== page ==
House of Rising Spirits
And why shouldn’t they be weary of us? We have made ourselves unrecognizable to these brethren under layers and layers of conditioning, social restraint, material comfort, and isolation created by technology. We are compacted by ego and ambition. In contrast, they stand with every instinct, every emotion, quivering and tender under the surface, like organs, perhaps just as vital, just under the thinnest, most fragile layer of skin.
So, they let us stay, but they make no effort to be effusive. We are such a society of demanding voyeurs that we expect them to fall all over us with their sobbing, sopping tales of woe. They don’t offer any disembodied text, symbols, touchstones that we could recognize to try and piece their story together. Reid’s characters have a quiet dignity. They emote, because they don’t know how not to. They are merely existing, as they would have if you had never come along, and they will remain this way long after you’ve gone.
These days, it seems that everyone is trying to dominate the center of a four-sided frame. They have a singular focus to grow big enough to block out the sun; to be the source of the color instead of the channel for it. This tribe knows very well how to camouflage, how to disappear into the landscape. Their outlines are just barely visible enough to serve as the scope through which we can take in the colors that would otherwise overwhelm us as incomprehensible. The colors, and the feelings they evoke, seem to pre-exist us. Courtney Reid will make you believe that the colors invented the emotions. She’ll make you think she invented the colors.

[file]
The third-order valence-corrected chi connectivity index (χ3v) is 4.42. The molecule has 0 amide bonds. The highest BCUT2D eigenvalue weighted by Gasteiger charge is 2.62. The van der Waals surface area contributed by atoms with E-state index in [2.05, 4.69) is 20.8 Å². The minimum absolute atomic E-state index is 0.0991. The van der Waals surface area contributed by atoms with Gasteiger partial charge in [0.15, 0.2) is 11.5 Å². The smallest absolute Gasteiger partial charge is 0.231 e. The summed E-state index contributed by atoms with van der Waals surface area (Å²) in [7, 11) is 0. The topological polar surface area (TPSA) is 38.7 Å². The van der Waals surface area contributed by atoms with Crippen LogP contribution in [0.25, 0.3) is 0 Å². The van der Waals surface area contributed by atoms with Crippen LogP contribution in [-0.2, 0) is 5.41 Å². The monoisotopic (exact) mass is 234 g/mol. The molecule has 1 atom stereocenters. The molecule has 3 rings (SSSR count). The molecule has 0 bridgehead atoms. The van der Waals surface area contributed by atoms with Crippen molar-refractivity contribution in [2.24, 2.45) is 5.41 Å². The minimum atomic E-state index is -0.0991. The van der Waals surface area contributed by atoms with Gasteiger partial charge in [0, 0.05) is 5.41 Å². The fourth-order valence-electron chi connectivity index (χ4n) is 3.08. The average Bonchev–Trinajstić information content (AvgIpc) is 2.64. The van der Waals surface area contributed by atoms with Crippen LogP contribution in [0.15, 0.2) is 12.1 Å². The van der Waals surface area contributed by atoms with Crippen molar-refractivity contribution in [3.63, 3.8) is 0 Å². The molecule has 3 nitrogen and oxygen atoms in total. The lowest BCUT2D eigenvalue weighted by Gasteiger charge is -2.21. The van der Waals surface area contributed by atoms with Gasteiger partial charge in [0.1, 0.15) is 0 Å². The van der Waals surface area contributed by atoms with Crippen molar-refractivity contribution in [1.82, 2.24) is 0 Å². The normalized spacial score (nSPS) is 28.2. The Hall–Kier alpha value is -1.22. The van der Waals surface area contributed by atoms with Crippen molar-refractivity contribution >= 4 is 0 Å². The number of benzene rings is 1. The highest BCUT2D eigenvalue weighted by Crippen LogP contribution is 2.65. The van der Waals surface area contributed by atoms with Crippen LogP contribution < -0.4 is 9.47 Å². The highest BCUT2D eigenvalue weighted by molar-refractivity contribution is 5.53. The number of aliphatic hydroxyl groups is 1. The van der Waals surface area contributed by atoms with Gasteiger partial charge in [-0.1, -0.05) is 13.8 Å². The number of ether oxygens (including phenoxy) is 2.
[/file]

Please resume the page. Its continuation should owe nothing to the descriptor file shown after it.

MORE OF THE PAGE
In House of Rising Spirits, Reid took her inspiration from the joys and challenges of single motherhood. After all, what other experience in life can peel back every last layer from you until your every instinct and emotion are trembling before the world?